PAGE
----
Thursday, March 08, 2012


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Gods Without Men, Hari Kunzru, Alfred A Knopf, 2012, 384 pp

What could a UFO hippie cult, a British rock star, a Spanish Franciscan priest, the son of a Sikh and his autistic son have in common? The Mohave Desert, for one thing. A search for meaning that connects the earthbound physical plane with the spiritual, for another. In his fourth novel, Hari Kunzru confronts head on the quandries of modern life while walking a fine line between irony and emotion, between serious and lighthearted, without missing a step.

He opens with a piece of flash fiction involving Coyote, Trickster of the World, attempting to make crystal meth. With a little help from his friends Cottontail Rabbit, Gila Monster, and Southern Fox, Coyote succeeds. The author succeeds in purveying a recipe for meth right there in his novel. Dangerous!

Jumping frenetically around in time with incidents from 1947 to 2008 to 1778 to 1958 to 1969 to 1920 and so on, Kunzru reveals the power of a god-like force, emanating from a rock formation called The Pinnacles, to a variety of characters. These people share the quality of standing to one degree or another outside what would be thought of as normal or mainstream.

When any author goes after the big ideas he or she has to anchor the story somewhere. Kunzru anchors his by means of these characters. Jaz Matharu, a math whiz, successful beyond his wildest dreams in terms of income and marriage, carries with him the fatal flaw of personal uncertainty and the Achilles heel of his origins. An American born son of Sikh immigrants, Jaz married Lisa, a stunning beauty of white American liberal sentiments and together they produced the autistic Raj. By the age of four, the child has ruined the idyllic love and life of this New York City couple, driving a deep wedge between their cultural differences.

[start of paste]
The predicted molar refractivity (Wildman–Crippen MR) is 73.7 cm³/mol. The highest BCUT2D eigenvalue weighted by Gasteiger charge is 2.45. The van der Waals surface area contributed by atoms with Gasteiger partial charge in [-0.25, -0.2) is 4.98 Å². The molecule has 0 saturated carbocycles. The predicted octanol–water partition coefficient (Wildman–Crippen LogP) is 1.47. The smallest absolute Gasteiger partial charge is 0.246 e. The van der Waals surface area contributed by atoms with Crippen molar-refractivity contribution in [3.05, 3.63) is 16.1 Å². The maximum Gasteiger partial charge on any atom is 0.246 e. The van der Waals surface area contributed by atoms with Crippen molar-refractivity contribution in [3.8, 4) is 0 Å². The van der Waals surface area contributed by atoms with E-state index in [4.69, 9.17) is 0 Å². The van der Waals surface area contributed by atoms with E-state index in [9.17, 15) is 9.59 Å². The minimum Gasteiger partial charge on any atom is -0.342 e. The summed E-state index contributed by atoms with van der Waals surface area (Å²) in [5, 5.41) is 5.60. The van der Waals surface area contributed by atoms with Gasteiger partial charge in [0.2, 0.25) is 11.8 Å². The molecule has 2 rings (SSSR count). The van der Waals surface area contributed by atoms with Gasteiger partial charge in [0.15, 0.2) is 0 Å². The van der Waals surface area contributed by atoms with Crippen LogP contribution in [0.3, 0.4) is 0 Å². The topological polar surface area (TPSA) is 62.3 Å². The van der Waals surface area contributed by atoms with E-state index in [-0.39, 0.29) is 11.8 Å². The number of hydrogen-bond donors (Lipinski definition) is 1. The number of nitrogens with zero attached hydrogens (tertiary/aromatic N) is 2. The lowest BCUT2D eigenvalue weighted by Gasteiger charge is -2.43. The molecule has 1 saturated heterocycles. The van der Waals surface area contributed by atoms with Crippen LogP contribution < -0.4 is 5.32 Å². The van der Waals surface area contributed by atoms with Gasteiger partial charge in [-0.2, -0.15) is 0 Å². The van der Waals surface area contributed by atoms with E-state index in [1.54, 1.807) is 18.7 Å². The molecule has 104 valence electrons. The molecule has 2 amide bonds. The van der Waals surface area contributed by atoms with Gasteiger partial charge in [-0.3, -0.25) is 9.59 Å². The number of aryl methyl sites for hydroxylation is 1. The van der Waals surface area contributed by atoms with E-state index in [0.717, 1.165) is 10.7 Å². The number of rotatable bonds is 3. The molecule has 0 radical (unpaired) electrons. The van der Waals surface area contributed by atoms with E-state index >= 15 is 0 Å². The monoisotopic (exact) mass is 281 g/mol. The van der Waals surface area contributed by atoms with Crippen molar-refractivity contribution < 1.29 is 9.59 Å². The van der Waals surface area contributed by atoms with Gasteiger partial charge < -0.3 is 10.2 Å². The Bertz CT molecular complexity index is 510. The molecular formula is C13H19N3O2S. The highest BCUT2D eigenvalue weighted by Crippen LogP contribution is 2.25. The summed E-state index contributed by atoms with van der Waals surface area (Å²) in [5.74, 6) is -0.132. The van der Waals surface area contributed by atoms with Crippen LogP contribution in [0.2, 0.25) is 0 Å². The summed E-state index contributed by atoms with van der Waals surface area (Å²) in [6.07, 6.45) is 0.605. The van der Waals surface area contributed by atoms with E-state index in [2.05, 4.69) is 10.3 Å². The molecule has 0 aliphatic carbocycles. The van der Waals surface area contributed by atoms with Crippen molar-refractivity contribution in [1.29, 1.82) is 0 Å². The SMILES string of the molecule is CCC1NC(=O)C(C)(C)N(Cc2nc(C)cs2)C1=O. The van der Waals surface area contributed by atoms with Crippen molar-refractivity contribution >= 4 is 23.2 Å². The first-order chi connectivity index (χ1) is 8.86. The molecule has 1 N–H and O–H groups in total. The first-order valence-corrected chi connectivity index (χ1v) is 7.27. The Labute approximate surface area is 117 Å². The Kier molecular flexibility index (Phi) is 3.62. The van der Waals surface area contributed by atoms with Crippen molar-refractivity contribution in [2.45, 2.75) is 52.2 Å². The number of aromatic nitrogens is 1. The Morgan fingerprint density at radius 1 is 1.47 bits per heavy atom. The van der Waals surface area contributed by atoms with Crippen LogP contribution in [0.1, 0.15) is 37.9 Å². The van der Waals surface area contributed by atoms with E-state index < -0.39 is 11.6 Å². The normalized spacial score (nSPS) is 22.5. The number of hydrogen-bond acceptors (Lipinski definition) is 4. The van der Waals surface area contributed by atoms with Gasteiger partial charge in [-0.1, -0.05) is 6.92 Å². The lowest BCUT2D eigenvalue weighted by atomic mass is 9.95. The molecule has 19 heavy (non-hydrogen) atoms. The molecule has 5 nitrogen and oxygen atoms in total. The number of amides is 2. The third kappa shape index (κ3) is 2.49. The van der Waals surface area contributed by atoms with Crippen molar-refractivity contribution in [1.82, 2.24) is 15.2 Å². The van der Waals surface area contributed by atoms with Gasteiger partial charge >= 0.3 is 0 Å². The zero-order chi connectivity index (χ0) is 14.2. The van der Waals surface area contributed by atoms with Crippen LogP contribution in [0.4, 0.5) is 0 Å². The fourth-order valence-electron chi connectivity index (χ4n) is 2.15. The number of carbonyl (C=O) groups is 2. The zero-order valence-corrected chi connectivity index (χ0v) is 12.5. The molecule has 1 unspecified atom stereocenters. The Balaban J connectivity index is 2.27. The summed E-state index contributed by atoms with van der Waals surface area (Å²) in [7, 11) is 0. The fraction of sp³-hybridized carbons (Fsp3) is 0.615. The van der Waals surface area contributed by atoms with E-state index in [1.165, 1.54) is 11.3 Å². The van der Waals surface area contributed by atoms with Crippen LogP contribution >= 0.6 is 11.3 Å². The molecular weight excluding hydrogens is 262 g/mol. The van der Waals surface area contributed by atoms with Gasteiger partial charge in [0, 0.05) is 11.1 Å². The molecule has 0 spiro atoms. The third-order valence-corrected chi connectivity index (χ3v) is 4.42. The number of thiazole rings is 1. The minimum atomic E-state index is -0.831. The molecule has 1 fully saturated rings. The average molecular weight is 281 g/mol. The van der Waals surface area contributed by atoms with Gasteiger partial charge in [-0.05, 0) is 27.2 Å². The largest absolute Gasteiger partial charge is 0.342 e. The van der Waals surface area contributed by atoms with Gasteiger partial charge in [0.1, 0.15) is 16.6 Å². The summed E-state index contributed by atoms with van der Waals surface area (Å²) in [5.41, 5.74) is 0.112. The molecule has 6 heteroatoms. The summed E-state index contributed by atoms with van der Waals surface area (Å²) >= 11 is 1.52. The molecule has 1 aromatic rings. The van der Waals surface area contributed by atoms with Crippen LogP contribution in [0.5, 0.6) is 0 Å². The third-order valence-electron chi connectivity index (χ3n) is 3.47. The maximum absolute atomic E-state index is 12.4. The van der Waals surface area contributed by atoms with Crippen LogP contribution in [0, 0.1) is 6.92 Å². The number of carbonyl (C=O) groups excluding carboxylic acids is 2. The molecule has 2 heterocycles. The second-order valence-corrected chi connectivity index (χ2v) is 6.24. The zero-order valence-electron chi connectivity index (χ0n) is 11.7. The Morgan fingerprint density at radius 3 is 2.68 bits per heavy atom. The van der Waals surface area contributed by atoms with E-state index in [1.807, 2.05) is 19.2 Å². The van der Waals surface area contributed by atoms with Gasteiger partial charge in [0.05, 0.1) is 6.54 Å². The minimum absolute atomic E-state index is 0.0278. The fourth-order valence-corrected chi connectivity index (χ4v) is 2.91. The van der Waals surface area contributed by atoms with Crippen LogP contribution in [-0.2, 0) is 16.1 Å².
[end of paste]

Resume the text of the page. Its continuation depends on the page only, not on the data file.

The cult members, the rock star, the priest and other characters frame the story. The desert itself serves as another anchor. Even readers who have never experienced the searing desolate miles of the Southwestern American desert will feel its eerie power and sense the unease found there.

While on vacation in the Mojave, Jaz and his wife intersect with the history and characters already introduced in the story. When little Raj disappears in the midst of his parents' marital meltdown, the power and disquiet of the location become the forces that will be either the destruction or the salvation of their family. I found it fitting that Kunzru left me wondering whether destruction or salvation was the result of these forces in the final chapter.

This is not a nice, good family saga about people working out their issues. Nor is it a neatly wrapped up story with a hopeful ending. It is as full of strange goings on as is daily life in the 21st century. Along with a large dose of entertainment, Kunzru made me look around and wonder through a different lens than I usually employ.

(Gods Without Men is available in hardcover by order from Once Upon A Time Bookstore. To find it in your nearest indie bookstore, click on the cover image above.)


  1. I, too, found the ending fitting! I've posted my own review here, if anyone is considering this book and would like a second opinion.

    1. Thanks for commenting here Joel. I liked your review and agree that comparing it to Cloud Atlas is a stretch. I think the comparison was born as a marketing ploy and some reviewers picked it up. Reminds me of that book about how to talk about books you have never read.